City Context

Austin’s Rainey District is defined by a series of bungalows that have been converted into restaurants and bars over time. The street as a result has become a dynamic nightlife hotspot for dining and entertainment. Rainey Street has recently started attracting urban dwellers due to its proximity to the city center as well as the Colorado River and the riverfront green space.

City Context Map by Landscape Architect, TBG Partners
Building Context Diagram

 

Existing Site Conditions

The site currently operates as a food truck lot and is occupied by two bungalows which currently operate as bars.

Existing Site Conditions by Landscape Architect, TBG Partners

 

Site Plan

Facing the street will be various retail and restaurants while the preserved bungalows will provide additional use as commercial space. Between the main building and the bungalows will be a landscaped garden and walkway connecting Rainey Street to the riverfront park and trails.

Site Plan by Landscape Architect, TBG Partners

 

Human Experience Vignette - Public Realm

Rendering by Landscape Architect, TBG Partners
Rendering by Landscape Architect, TBG Partners
Rendering by Landscape Architect, TBG Partners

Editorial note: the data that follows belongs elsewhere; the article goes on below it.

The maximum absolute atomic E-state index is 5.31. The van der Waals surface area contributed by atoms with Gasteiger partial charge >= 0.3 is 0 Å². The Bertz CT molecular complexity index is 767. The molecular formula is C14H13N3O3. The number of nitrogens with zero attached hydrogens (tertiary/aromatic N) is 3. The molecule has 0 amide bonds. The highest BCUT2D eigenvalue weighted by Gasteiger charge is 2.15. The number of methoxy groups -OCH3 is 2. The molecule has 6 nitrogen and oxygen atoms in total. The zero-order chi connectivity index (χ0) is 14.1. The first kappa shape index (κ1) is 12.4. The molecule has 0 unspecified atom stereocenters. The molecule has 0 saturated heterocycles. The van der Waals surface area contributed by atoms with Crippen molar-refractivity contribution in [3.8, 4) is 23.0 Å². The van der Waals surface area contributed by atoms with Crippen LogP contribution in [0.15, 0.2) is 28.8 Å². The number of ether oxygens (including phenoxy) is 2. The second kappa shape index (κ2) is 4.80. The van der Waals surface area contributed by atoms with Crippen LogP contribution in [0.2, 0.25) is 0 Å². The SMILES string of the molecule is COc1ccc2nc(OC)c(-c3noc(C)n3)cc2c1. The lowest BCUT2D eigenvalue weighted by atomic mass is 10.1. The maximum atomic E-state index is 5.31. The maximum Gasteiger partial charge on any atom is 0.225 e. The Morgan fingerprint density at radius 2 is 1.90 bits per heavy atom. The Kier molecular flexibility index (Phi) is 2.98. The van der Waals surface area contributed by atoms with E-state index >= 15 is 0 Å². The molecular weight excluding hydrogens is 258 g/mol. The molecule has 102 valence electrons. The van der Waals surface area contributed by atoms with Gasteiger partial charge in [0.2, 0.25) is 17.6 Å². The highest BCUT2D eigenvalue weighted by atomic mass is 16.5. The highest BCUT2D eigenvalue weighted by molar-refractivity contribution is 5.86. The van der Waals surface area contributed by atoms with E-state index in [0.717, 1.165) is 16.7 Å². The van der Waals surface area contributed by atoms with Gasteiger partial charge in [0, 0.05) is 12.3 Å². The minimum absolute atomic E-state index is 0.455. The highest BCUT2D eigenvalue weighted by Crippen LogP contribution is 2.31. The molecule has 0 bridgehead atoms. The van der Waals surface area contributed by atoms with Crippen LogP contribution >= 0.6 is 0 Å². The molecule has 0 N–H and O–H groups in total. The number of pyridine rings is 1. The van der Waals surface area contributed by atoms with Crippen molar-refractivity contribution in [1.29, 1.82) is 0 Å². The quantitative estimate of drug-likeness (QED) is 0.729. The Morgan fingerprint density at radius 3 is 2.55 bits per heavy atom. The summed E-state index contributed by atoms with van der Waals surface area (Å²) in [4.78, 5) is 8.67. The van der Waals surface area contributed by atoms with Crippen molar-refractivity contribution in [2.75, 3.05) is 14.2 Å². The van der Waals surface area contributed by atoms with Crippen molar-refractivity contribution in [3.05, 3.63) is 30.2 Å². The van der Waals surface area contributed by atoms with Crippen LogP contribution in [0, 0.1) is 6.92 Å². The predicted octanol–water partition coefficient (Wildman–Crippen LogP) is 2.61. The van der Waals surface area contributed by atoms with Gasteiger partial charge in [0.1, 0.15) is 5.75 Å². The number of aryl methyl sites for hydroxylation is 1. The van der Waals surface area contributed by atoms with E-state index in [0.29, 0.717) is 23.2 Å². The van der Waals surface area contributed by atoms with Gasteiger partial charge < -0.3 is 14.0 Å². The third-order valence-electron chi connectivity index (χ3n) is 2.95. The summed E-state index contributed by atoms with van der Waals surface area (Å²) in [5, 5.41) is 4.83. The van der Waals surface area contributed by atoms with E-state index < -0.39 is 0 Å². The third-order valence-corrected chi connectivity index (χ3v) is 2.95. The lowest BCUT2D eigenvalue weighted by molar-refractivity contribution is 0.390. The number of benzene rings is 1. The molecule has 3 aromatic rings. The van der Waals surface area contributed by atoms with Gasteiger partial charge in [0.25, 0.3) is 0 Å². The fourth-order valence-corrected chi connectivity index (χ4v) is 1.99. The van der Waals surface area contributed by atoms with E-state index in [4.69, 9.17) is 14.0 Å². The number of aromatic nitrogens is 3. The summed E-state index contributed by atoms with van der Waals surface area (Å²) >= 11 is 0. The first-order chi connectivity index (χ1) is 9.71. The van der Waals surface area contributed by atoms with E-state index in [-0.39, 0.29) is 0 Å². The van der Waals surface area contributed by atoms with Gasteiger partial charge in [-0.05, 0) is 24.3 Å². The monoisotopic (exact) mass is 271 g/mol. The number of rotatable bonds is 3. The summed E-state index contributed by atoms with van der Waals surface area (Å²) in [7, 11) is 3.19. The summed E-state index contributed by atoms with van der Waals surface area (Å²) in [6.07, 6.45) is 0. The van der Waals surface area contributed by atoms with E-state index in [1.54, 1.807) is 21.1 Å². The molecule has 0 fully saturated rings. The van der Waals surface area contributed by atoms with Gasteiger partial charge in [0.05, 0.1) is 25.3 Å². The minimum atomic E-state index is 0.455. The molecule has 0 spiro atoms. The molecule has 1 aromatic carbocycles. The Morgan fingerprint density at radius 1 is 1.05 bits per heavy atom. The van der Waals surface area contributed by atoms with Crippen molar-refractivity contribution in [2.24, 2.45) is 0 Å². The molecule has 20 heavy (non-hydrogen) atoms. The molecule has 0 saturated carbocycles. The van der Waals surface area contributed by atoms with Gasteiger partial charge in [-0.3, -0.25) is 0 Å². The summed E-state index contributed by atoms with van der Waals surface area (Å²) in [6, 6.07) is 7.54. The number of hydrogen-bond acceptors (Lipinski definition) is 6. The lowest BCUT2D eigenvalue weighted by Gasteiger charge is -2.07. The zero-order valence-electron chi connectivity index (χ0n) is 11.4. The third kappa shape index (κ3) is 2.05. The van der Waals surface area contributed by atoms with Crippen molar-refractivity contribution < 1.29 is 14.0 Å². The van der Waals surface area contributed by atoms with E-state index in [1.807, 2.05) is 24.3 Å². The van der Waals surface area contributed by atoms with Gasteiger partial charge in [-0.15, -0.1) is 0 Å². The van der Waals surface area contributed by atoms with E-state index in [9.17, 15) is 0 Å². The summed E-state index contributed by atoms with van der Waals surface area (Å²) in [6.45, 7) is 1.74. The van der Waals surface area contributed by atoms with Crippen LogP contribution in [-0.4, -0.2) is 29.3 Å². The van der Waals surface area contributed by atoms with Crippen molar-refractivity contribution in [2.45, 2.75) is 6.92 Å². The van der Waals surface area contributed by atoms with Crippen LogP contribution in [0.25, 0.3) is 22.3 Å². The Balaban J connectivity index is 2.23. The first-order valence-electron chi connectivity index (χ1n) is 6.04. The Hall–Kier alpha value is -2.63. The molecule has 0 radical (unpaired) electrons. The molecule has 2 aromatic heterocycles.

RELATED NEWS + INSIGHTS

An Urban Project: 465 North Park

previous arrowprevious arrow
next arrownext arrow
Slider

AN URBAN PROJECT: 465 NORTH PARK


Three key factors needed to be addressed at the site of 465 North Park: the built environment, the natural environment, and the social context. The project is sited in the city’s prestigious Streeterville neighborhood at the gateway to one of Chicago’s most famous tourist destinations, Navy Pier. The city block that the building is located borders the Chicago River to the South, Lake Michigan and the Ogden Slip to the East, and North Columbus Drive, one of nine routes that link the northern and southern halves of the city, flanks the block to the West. Surrounding the site is historic architecture and commercial buildings, including the modern Loews Tower and the Chicago Tribune Tower whose view corridor restricted the height of construction on the southern portion of the site.

“The elegantly curved facades of the elliptical towers provide visual relief (as opposed to harsh corners) by opening up sightlines past the building in all directions towards iconic buildings (built environment) and towards the lake (natural environment).” - Christopher Chiu